CDC HIV/AIDS/Viral Hepatitis/STD/TB Prevention News Update Postnatal Transmission of HIV-1 Associated With Breast Abscess
Van de Perre, Philippe et al.
June 13, 1992
Lancet (06/13/92) Vol. 339, No. 8807, P. 1490
HIV-1 can be transmitted from mother to child during breastfeeding more
than one year after the peak of viremia related to recent maternal
infection, write Philippe Van de Perre et al. of the National AIDS
Control Program in Kigali, Rwanda. Previously, Van de Perre et al.
studied 16 Rwandan mothers followed up for a mean of 16.6 months, in whom
HIV-1 seroconversion was diagnosed post partum and nine of their children
became infected within the same 3-month period as the mother's
seroconversion. But further research has found that after a mean
follow-up period of 26.7 months, two new mothers were found to have
seroconverted. Both late seroconversions transpired 24 months post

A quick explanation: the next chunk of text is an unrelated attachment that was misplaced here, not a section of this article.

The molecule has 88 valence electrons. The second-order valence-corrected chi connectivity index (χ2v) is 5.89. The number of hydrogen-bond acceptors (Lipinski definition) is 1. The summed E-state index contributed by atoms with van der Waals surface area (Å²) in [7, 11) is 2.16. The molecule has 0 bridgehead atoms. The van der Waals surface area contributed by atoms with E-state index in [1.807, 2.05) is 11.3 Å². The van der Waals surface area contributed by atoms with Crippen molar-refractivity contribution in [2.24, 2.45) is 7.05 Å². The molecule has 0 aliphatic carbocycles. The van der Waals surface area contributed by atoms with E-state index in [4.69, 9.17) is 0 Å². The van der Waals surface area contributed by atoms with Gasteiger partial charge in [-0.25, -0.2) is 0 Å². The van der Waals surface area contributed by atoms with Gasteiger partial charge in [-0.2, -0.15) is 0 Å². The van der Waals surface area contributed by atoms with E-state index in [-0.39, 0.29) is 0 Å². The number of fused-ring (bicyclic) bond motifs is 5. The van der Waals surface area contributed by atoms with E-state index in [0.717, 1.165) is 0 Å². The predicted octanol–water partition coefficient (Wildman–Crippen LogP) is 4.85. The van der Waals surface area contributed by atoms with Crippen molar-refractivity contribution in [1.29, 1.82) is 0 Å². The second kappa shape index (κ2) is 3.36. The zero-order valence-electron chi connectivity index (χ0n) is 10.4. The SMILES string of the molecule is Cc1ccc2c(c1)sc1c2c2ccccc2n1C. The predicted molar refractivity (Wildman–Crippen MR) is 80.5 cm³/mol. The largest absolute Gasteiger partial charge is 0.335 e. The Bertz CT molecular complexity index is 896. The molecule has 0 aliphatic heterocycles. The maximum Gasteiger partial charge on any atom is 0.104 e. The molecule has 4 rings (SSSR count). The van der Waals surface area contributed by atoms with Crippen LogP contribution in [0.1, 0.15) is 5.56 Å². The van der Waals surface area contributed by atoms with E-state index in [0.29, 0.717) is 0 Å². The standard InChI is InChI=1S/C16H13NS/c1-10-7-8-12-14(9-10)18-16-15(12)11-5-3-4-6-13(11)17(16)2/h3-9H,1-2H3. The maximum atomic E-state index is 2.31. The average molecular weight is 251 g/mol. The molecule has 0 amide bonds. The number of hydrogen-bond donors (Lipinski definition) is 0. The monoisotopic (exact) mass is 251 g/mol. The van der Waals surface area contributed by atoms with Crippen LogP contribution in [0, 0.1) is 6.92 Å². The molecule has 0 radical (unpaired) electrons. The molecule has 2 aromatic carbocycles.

partum in mothers who had stopped breastfeeding and the children remained
HIV-negative up to the age of 36 months. One child who was uninfected in
the original report contracted HIV infection 18 months after his mother's
seroconversion. At month 28 his mother had no HIV-related signs but she
had a severe breast abscess which required surgical treatment.
Breastfeeding was stopped one week after the appearance of breast
abscess. The fact that HIV-1 acquisition by the child was temporarily
associated with a breast abscesses indicates that ingestion of
inflammatory cells could contribute to postnatal transmission of HIV-1.